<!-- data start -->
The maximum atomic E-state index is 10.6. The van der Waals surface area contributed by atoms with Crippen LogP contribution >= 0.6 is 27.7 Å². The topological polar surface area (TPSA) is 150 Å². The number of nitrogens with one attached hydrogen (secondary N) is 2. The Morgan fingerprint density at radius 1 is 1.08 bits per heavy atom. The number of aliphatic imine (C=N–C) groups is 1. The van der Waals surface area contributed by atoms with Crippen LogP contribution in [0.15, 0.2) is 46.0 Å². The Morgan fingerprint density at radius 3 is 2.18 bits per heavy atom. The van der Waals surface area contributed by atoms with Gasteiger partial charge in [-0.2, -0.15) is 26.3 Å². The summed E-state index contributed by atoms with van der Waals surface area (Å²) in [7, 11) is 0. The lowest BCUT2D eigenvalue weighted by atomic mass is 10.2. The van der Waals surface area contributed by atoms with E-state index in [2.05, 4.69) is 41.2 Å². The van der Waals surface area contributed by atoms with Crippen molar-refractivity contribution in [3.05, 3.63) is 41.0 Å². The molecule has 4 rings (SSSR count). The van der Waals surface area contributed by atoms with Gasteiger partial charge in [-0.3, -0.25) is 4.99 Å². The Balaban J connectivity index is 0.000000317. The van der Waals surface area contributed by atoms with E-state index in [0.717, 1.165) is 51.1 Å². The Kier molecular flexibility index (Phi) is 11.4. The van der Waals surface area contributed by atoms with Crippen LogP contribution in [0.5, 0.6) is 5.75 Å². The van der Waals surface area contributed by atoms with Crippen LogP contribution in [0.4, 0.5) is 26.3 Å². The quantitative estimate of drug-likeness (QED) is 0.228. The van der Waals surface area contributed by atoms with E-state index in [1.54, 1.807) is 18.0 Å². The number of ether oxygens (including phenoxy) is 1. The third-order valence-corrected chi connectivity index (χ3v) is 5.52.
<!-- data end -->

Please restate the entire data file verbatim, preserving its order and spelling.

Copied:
The maximum atomic E-state index is 10.6. The van der Waals surface area contributed by atoms with Crippen LogP contribution >= 0.6 is 27.7 Å². The topological polar surface area (TPSA) is 150 Å². The number of nitrogens with one attached hydrogen (secondary N) is 2. The Morgan fingerprint density at radius 1 is 1.08 bits per heavy atom. The number of aliphatic imine (C=N–C) groups is 1. The van der Waals surface area contributed by atoms with Crippen LogP contribution in [0.15, 0.2) is 46.0 Å². The Morgan fingerprint density at radius 3 is 2.18 bits per heavy atom. The van der Waals surface area contributed by atoms with Gasteiger partial charge in [-0.2, -0.15) is 26.3 Å². The summed E-state index contributed by atoms with van der Waals surface area (Å²) in [7, 11) is 0. The lowest BCUT2D eigenvalue weighted by atomic mass is 10.2. The van der Waals surface area contributed by atoms with E-state index in [2.05, 4.69) is 41.2 Å². The van der Waals surface area contributed by atoms with Crippen molar-refractivity contribution in [3.05, 3.63) is 41.0 Å². The molecule has 4 rings (SSSR count). The van der Waals surface area contributed by atoms with Gasteiger partial charge in [-0.3, -0.25) is 4.99 Å². The Balaban J connectivity index is 0.000000317. The van der Waals surface area contributed by atoms with E-state index in [0.717, 1.165) is 51.1 Å². The Kier molecular flexibility index (Phi) is 11.4. The van der Waals surface area contributed by atoms with Crippen LogP contribution in [0.5, 0.6) is 5.75 Å². The van der Waals surface area contributed by atoms with Crippen LogP contribution in [0.4, 0.5) is 26.3 Å². The quantitative estimate of drug-likeness (QED) is 0.228. The van der Waals surface area contributed by atoms with E-state index in [1.54, 1.807) is 18.0 Å². The number of ether oxygens (including phenoxy) is 1. The third-order valence-corrected chi connectivity index (χ3v) is 5.52.